The USA criticizes Russia as not being a democracy. But is the USA a democracy? A recent study proved that Congress ignored the citizens’ demands to promote those of corporations. The USA has two parties, almost identical. There is really no choice. In the USA only the wealthy or those who are supported by wealth can become politicians. Voting participation is abysmally low, but, in several Southern states, electors — particularly among the blacks — are discouraged from participating.
    The USA criticized Russia for interfering in other countries’ affairs (including the USA itself, though, to my knowledge, no proof has emerged of that being the case). There is no other country on earth which has meddled, sometimes with catastrophic result, in the affairs of other countries.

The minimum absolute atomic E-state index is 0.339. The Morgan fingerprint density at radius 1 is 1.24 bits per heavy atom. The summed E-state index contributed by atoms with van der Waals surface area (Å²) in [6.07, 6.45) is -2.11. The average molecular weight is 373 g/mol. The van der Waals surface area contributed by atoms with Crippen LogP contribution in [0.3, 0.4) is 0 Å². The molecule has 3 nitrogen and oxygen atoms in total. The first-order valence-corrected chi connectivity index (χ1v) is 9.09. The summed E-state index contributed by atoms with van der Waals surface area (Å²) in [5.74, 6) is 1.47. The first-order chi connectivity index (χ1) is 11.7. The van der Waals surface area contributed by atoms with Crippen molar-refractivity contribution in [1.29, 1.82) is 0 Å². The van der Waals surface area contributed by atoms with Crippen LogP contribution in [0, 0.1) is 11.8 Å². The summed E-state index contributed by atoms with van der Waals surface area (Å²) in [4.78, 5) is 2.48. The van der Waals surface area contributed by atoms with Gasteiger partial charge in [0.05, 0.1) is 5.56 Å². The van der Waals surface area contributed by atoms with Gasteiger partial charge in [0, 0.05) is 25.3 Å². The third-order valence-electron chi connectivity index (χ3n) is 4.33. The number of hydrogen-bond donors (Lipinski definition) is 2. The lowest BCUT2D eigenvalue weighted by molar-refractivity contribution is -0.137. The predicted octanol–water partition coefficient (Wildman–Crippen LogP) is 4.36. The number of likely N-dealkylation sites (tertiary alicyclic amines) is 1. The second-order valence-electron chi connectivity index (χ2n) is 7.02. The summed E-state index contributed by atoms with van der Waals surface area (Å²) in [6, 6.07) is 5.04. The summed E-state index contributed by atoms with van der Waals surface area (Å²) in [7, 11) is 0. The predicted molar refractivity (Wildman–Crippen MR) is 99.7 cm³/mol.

Perhaps the politicians, the media, and the intellectuals of the USA should stop judging, sanctioning, invading, sabotaging, invading and destabilizing other countries and give their undivided attention to making the USA a better place than it is.

    • Great Power states have always interfered with satellites and unaligned small states, playing a delicate game to not trigger an event that brings in their major rivals. You Europeans have just forgotten what cynical bastards your grandfathers were like before the US and USSR simplified (and significantly improved) the infinite conflicts of the continent. We all want to believe in sovereign equality, but it was further from existing before the US hegemony than during it.